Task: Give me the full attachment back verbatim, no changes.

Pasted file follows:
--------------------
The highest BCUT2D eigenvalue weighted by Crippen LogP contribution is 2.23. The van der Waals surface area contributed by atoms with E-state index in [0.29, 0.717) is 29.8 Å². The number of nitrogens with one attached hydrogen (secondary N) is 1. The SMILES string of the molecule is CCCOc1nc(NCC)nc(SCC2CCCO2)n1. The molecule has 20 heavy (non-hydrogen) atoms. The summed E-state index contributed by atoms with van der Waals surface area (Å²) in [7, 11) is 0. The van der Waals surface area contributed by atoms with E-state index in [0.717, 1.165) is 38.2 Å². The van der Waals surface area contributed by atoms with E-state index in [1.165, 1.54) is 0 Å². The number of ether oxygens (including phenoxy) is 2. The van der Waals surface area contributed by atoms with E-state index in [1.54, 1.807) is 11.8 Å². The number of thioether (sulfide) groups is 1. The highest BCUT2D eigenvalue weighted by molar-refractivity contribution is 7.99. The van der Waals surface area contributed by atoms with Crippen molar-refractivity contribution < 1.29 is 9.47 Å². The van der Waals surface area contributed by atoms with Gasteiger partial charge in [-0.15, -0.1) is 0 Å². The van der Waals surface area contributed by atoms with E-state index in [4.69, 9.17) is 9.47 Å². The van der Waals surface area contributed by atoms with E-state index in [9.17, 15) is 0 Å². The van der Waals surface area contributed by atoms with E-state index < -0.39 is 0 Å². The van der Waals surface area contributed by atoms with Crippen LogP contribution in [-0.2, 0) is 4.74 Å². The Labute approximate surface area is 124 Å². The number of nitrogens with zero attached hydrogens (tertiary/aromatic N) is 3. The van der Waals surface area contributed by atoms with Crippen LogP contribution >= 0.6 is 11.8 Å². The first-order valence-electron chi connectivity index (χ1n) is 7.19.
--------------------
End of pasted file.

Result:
The highest BCUT2D eigenvalue weighted by Crippen LogP contribution is 2.23. The van der Waals surface area contributed by atoms with E-state index in [0.29, 0.717) is 29.8 Å². The number of nitrogens with one attached hydrogen (secondary N) is 1. The SMILES string of the molecule is CCCOc1nc(NCC)nc(SCC2CCCO2)n1. The molecule has 20 heavy (non-hydrogen) atoms. The summed E-state index contributed by atoms with van der Waals surface area (Å²) in [7, 11) is 0. The van der Waals surface area contributed by atoms with E-state index in [0.717, 1.165) is 38.2 Å². The van der Waals surface area contributed by atoms with E-state index in [1.165, 1.54) is 0 Å². The number of ether oxygens (including phenoxy) is 2. The van der Waals surface area contributed by atoms with E-state index in [1.54, 1.807) is 11.8 Å². The number of thioether (sulfide) groups is 1. The highest BCUT2D eigenvalue weighted by molar-refractivity contribution is 7.99. The van der Waals surface area contributed by atoms with Crippen molar-refractivity contribution < 1.29 is 9.47 Å². The van der Waals surface area contributed by atoms with Gasteiger partial charge in [-0.15, -0.1) is 0 Å². The van der Waals surface area contributed by atoms with E-state index in [4.69, 9.17) is 9.47 Å². The van der Waals surface area contributed by atoms with E-state index in [9.17, 15) is 0 Å². The van der Waals surface area contributed by atoms with E-state index < -0.39 is 0 Å². The van der Waals surface area contributed by atoms with Crippen LogP contribution in [-0.2, 0) is 4.74 Å². The Labute approximate surface area is 124 Å². The number of nitrogens with zero attached hydrogens (tertiary/aromatic N) is 3. The van der Waals surface area contributed by atoms with Crippen LogP contribution >= 0.6 is 11.8 Å². The first-order valence-electron chi connectivity index (χ1n) is 7.19.